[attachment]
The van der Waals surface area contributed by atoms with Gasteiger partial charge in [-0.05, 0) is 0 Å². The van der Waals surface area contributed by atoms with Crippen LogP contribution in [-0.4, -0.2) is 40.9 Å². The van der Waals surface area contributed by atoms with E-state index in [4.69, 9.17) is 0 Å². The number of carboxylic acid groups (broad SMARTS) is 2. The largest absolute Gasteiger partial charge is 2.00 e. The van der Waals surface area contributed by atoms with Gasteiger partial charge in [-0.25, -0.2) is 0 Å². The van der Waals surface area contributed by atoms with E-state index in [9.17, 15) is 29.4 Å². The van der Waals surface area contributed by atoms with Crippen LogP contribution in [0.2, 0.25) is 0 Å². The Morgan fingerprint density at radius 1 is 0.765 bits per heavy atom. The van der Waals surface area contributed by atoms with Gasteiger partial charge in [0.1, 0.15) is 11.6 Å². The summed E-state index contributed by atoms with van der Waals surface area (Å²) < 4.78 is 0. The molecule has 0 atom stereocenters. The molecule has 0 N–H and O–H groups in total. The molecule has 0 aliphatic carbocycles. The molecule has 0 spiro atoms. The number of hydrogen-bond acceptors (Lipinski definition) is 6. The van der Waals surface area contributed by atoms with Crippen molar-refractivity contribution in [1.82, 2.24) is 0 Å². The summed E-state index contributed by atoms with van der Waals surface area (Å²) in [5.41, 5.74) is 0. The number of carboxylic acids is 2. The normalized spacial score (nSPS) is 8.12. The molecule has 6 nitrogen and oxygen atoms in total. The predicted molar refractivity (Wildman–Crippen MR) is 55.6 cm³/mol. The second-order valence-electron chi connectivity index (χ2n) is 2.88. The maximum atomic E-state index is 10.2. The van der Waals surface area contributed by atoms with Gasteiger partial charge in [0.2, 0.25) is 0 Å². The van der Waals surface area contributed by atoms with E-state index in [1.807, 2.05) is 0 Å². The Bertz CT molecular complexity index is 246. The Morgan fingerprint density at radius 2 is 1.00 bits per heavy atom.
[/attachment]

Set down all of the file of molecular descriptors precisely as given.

The van der Waals surface area contributed by atoms with Gasteiger partial charge in [-0.05, 0) is 0 Å². The van der Waals surface area contributed by atoms with Crippen LogP contribution in [-0.4, -0.2) is 40.9 Å². The van der Waals surface area contributed by atoms with E-state index in [4.69, 9.17) is 0 Å². The number of carboxylic acid groups (broad SMARTS) is 2. The largest absolute Gasteiger partial charge is 2.00 e. The van der Waals surface area contributed by atoms with Gasteiger partial charge in [-0.25, -0.2) is 0 Å². The van der Waals surface area contributed by atoms with E-state index in [9.17, 15) is 29.4 Å². The van der Waals surface area contributed by atoms with Crippen LogP contribution in [0.2, 0.25) is 0 Å². The Morgan fingerprint density at radius 1 is 0.765 bits per heavy atom. The van der Waals surface area contributed by atoms with Gasteiger partial charge in [0.1, 0.15) is 11.6 Å². The summed E-state index contributed by atoms with van der Waals surface area (Å²) < 4.78 is 0. The molecule has 0 atom stereocenters. The molecule has 0 N–H and O–H groups in total. The molecule has 0 aliphatic carbocycles. The molecule has 0 spiro atoms. The number of hydrogen-bond acceptors (Lipinski definition) is 6. The van der Waals surface area contributed by atoms with Crippen molar-refractivity contribution in [1.82, 2.24) is 0 Å². The summed E-state index contributed by atoms with van der Waals surface area (Å²) in [5.41, 5.74) is 0. The number of carboxylic acids is 2. The normalized spacial score (nSPS) is 8.12. The molecule has 6 nitrogen and oxygen atoms in total. The predicted molar refractivity (Wildman–Crippen MR) is 55.6 cm³/mol. The second-order valence-electron chi connectivity index (χ2n) is 2.88. The maximum atomic E-state index is 10.2. The van der Waals surface area contributed by atoms with Gasteiger partial charge in [0.2, 0.25) is 0 Å². The van der Waals surface area contributed by atoms with E-state index in [1.807, 2.05) is 0 Å². The Bertz CT molecular complexity index is 246. The Morgan fingerprint density at radius 2 is 1.00 bits per heavy atom.